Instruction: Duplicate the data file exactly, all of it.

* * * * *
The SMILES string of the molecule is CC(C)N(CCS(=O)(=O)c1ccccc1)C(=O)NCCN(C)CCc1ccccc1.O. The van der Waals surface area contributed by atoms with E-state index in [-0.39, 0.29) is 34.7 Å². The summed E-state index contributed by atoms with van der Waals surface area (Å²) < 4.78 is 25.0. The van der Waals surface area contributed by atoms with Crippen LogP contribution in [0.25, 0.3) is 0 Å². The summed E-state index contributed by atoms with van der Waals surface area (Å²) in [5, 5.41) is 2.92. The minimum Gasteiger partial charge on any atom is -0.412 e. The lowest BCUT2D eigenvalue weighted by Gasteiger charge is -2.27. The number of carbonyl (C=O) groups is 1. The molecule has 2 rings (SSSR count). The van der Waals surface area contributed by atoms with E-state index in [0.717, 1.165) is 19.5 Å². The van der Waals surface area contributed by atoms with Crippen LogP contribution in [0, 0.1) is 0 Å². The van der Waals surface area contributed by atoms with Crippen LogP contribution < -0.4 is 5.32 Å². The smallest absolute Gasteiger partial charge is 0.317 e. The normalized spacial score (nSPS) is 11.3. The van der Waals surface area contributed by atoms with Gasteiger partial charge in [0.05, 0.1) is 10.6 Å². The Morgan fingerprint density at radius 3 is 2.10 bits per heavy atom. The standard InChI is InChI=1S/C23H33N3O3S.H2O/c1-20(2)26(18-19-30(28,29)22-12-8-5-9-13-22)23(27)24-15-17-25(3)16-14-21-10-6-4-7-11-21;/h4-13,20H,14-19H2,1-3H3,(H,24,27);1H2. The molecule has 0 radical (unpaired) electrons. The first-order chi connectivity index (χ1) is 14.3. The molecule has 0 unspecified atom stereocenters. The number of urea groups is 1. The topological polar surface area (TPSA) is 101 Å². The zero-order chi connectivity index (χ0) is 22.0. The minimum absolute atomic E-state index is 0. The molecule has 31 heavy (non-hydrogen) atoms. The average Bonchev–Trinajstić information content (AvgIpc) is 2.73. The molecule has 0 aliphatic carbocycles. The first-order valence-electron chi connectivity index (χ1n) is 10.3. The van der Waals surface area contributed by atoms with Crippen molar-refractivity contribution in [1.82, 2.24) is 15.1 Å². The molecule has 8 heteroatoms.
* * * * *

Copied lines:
The SMILES string of the molecule is CC(C)N(CCS(=O)(=O)c1ccccc1)C(=O)NCCN(C)CCc1ccccc1.O. The van der Waals surface area contributed by atoms with E-state index in [-0.39, 0.29) is 34.7 Å². The summed E-state index contributed by atoms with van der Waals surface area (Å²) < 4.78 is 25.0. The van der Waals surface area contributed by atoms with Crippen LogP contribution in [0.25, 0.3) is 0 Å². The summed E-state index contributed by atoms with van der Waals surface area (Å²) in [5, 5.41) is 2.92. The minimum Gasteiger partial charge on any atom is -0.412 e. The lowest BCUT2D eigenvalue weighted by Gasteiger charge is -2.27. The number of carbonyl (C=O) groups is 1. The molecule has 2 rings (SSSR count). The van der Waals surface area contributed by atoms with E-state index in [0.717, 1.165) is 19.5 Å². The van der Waals surface area contributed by atoms with Crippen LogP contribution in [0, 0.1) is 0 Å². The van der Waals surface area contributed by atoms with Crippen LogP contribution < -0.4 is 5.32 Å². The smallest absolute Gasteiger partial charge is 0.317 e. The normalized spacial score (nSPS) is 11.3. The van der Waals surface area contributed by atoms with Gasteiger partial charge in [0.05, 0.1) is 10.6 Å². The Morgan fingerprint density at radius 3 is 2.10 bits per heavy atom. The standard InChI is InChI=1S/C23H33N3O3S.H2O/c1-20(2)26(18-19-30(28,29)22-12-8-5-9-13-22)23(27)24-15-17-25(3)16-14-21-10-6-4-7-11-21;/h4-13,20H,14-19H2,1-3H3,(H,24,27);1H2. The molecule has 0 radical (unpaired) electrons. The first-order chi connectivity index (χ1) is 14.3. The molecule has 0 unspecified atom stereocenters. The number of urea groups is 1. The topological polar surface area (TPSA) is 101 Å². The zero-order chi connectivity index (χ0) is 22.0. The minimum absolute atomic E-state index is 0. The molecule has 31 heavy (non-hydrogen) atoms. The average Bonchev–Trinajstić information content (AvgIpc) is 2.73. The molecule has 0 aliphatic carbocycles. The first-order valence-electron chi connectivity index (χ1n) is 10.3. The van der Waals surface area contributed by atoms with Crippen molar-refractivity contribution in [1.82, 2.24) is 15.1 Å². The molecule has 8 heteroatoms.